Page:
DevOps is not a physical or virtual product, nor a cloud based offering. It is a set of processes (a framework) implemented in organizations to establish seamless communications between Development and Operations teams, primarily used to roll out new instances or upgrades to applications quickly and reliably. Business applications are the key to any business today – and keeping these applications up to date is crucial to fulfill security and compliance requirements. DevOps serves an operating system for today’s organizations that rely heavily on their applications being current, and always available anytime anywhere for their customers.
Reducing the speed to market for new products and new releases is an ongoing challenge for businesses. By defining and following processes that allow the developers to pick the latest stable version of an application or software, add or update any code sections that need tweaking, perform preliminary functional and integration testing, and deploy the updated code – all in an automated fashion with a single click of a button – immensely increases the speed to fix any discovered errors in production environments, and guarantees a consistent deployment every time.
Let us take a look at some of the common use cases for implementing DevOps, as well as some challenges associated with it.
Infrastructure as Code
Customers may have hundreds or thousands of business applications in their environment. These range from business critical tier1 applications to backend system supporting applications. Also, there may be a mix of custom applications and commercial-off-the-shelf (COTS) applications. The application owners and architects, responsible for making sure their applications are always up and running, may end up consuming Cloud capabilities and resources if their own internal Infrastructure teams are unable to cope up with the ever increasing computing demands and agility from the application teams. In order to address this phenomenon, the Infrastructure teams need to implement the same agile processes that traditionally have been the cornerstone of application development.
Setting up infrastructure as code involves – a) breaking up infrastructure components in to smaller divisible core components that can be reused, b) creating “golden images” of vetted infrastructure configurations, and saving them in central repositories, c) deploying the same configurations consistently and automatically, to reduce or eliminate configuration drift caused by human errors. By coordinating infrastructure release cycles with application releases, and using similar version-control methodologies, infrastructure teams can now provide solutions (on-site or in the cloud) with flexibility, speed and cost effectiveness for the hosted applications. This agility now allows infrastructure teams to deliver infrastructure as code.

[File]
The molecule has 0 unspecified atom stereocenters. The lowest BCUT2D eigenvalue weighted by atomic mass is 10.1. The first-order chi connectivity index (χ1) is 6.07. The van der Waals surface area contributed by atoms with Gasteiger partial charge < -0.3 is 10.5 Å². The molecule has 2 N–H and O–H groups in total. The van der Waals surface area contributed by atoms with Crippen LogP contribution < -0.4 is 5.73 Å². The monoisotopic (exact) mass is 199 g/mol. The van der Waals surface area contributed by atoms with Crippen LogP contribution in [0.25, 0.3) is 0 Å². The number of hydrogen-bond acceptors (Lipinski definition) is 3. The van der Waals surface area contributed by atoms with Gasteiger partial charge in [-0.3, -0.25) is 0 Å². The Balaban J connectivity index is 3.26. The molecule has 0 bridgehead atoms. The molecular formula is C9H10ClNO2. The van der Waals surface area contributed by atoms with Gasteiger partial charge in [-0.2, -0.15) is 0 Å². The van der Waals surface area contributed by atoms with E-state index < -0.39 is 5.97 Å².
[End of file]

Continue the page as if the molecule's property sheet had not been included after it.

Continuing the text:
Implementing a CI/CD pipeline
A Continuous Integration and Continuous Delivery pipeline is an implementation of the automated software delivery process. A CI/CD pipeline connects to a code repository, and has an automated process that picks up the latest code changes, builds and packages them, and deploys them to higher environments. As the code progresses from Development to QA environment, role based access control limits the development teams from making any further changes to the packaged code so as to preserve the integrity during testing. As the code is moved from QA to Production, access is limited only to the application and infrastructure administrators. Having a well-implemented CI/CD pipeline reduces mean time to resolution (MTTR) as it allows for smaller code changes and streamlined testing.
A few challenges
To implement DevOps best practices, most of the challenges are related to the change in processes, or related to change in people culture. Traditional infrastructure teams need to be trained on microservices, agile methodology, and the concept of treating and deploying infrastructure as code. Traditional application owners and developers need to work with their internal IT teams to outline specific requirements for application availability, scalability, compliance, and security – so the IT teams can better prepare for those requirements – rather than practice shadow IT by consuming available Cloud offerings directly. The teams need to understand the new metrics and measurable KPIs for the new processes, as well as get trained on new tools and technologies that help implement DevOps much easier. All this can take time and effort, but once implemented, the IT organization can help differentiate the business against their competitors – since the business is now able to respond to business application challenges and security threats much faster.